So, if networks aren't all that unfamiliar, it's time to answer the second question regarding how home networks compare to larger networks like those in an office. Actually, the typical home network is very similar to an office network, but in a generally simpler, friendlier, and far less expensive package. That is, a home network still allows your PCs to talk to each other and share things such as files, printers, and Internet connections, but the manufacturers of home networking gear, such as Linksys, have concentrated on reducing the complexity so that you don't have to be an engineer to make it all work. In addition, home networks typically use a much simpler security model that doesn't require you to put up with complications like usernames, passwords, and deciding who gets to share what (unless you want to).

How Networks Really Work

Computers aren't people, but they still communicate on a network similar to how a group of people communicates. That is, computers send out information that is addressed to a particular individual and then wait for a response that tells them that the message was successfully received. PCs perform this task quickly, and that's part of what makes networks so practical.

To get a better understanding of the process, imagine that Sarah is working on a homework assignment on the PC in her room. When she completes her book report, she needs a printed copy, but she doesn't have a printer connected to her PC. A printer is connected to the PC in the den, and she can use it to print out her report. The conversation between the PCs goes something like this:

  1. "Hello den computer, this is Sarah's PC. I'm sending you this report to print."

  2. "Okay, Sarah's PC, this is the den PC. I received the data and sent it to my printer."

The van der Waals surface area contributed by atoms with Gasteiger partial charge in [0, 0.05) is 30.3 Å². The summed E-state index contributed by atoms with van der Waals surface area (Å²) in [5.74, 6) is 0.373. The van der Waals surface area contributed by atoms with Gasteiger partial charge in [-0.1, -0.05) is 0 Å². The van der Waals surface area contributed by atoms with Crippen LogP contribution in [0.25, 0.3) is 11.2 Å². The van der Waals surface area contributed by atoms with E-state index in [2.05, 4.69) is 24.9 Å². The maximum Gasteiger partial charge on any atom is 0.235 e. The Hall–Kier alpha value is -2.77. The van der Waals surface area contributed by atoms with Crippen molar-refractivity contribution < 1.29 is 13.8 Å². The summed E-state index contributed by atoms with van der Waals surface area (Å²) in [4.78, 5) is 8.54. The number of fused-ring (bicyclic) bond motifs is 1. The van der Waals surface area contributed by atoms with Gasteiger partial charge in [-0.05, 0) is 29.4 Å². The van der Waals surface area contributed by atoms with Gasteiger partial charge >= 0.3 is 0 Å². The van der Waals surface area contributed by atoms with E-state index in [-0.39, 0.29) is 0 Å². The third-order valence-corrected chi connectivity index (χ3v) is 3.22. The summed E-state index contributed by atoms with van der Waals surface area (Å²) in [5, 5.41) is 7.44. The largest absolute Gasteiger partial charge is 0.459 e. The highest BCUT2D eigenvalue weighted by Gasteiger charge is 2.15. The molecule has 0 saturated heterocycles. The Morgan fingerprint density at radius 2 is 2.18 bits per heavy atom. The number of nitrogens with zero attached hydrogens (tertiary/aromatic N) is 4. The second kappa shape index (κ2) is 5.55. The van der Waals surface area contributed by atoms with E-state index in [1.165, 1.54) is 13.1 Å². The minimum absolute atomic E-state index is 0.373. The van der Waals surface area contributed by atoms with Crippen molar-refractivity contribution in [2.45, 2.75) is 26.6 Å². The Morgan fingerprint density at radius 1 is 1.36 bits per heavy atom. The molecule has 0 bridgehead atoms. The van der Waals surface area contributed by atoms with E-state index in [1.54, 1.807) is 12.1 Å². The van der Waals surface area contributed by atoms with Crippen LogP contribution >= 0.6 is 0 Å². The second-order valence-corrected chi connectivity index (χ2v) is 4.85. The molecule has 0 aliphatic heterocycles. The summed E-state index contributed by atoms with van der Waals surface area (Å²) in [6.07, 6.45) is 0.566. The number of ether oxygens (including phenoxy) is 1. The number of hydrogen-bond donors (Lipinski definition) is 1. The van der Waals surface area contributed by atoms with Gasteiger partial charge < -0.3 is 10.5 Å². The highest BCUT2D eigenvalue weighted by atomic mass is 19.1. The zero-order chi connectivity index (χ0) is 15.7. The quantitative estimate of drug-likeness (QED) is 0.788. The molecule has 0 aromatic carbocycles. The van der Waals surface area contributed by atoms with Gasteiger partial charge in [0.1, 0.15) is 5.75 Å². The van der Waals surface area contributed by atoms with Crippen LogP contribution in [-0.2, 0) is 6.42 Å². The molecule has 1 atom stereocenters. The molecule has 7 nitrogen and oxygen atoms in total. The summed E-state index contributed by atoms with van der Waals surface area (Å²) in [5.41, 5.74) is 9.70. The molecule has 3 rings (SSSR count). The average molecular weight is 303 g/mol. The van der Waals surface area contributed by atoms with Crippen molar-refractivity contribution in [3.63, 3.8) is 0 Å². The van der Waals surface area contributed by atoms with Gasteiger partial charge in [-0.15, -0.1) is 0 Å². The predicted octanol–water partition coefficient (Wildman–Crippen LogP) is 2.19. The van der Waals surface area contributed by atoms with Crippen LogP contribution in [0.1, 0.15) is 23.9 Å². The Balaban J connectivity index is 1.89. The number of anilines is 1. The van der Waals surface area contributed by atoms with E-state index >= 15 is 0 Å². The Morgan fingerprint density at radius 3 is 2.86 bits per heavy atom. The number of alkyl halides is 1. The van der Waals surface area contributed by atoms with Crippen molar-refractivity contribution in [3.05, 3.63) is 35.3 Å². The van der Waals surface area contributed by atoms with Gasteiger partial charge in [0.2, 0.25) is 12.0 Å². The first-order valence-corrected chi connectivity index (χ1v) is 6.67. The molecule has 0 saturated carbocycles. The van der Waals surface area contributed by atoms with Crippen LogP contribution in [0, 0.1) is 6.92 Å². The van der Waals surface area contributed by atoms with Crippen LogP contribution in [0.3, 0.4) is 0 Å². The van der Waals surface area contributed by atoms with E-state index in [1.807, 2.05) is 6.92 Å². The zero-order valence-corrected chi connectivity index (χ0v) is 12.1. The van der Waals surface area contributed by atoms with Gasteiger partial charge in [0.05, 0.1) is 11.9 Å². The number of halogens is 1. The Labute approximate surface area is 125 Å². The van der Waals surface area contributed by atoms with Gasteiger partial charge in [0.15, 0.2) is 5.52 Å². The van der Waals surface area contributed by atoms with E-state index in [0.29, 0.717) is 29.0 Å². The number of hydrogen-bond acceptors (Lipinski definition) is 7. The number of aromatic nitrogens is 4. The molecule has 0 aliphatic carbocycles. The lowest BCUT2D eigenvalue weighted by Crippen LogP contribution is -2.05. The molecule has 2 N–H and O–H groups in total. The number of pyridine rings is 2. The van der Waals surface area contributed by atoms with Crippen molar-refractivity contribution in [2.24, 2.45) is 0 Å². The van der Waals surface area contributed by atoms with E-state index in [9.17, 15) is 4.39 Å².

Sure, that exchange sounds trivial, but it does provide a nutshell description of what's going on, as further illustrated by Figure 1-3. At a basic level, a network functions quite simply by sending different messages as needed. The information in those messages—the data—can be something like Sarah's book report, digital images from your recent vacation, music files that you've saved on one of your PCs, or whatever other types of information you want to share.

Figure 3Figure 1-3 The PCs on Your Home Network Talk to Each Other Through the Network

Things are more complicated inside the inner workings of the network. In Sarah's case, for example, the printer and the den PC actually engage in quite a bit of additional conversation, discussing whether the printer is out of paper, how many pages have finished printing so far, and details of what other reports the printer has been asked to print recently. Just like the telephone network, your computer network has to keep track of who is supposed to get each bit of information and make sure that everyone else isn't drowned by a sea of data that's not intended for them. Fortunately, your network automatically handles this additional complication, and you don't have to worry about it.

A Network Really Isn't Too Complicated for You

Setting up your own home network probably sounds like a great idea, but you might still have some doubts about whether it's really something that you can do. That's understandable, especially if you've heard horror stories about how difficult and complicated anything related to networks can be.

Well, don't believe those stories. The honest truth is that if you're willing to follow some simple directions, you can choose the proper equipment and install your own home network. You can then enjoy the benefits of having your own network without depending on someone else to make sure it all works, and if something goes wrong in the future, you'll know how to fix it. You really can do it yourself!

2. Learning How to Share | Next Section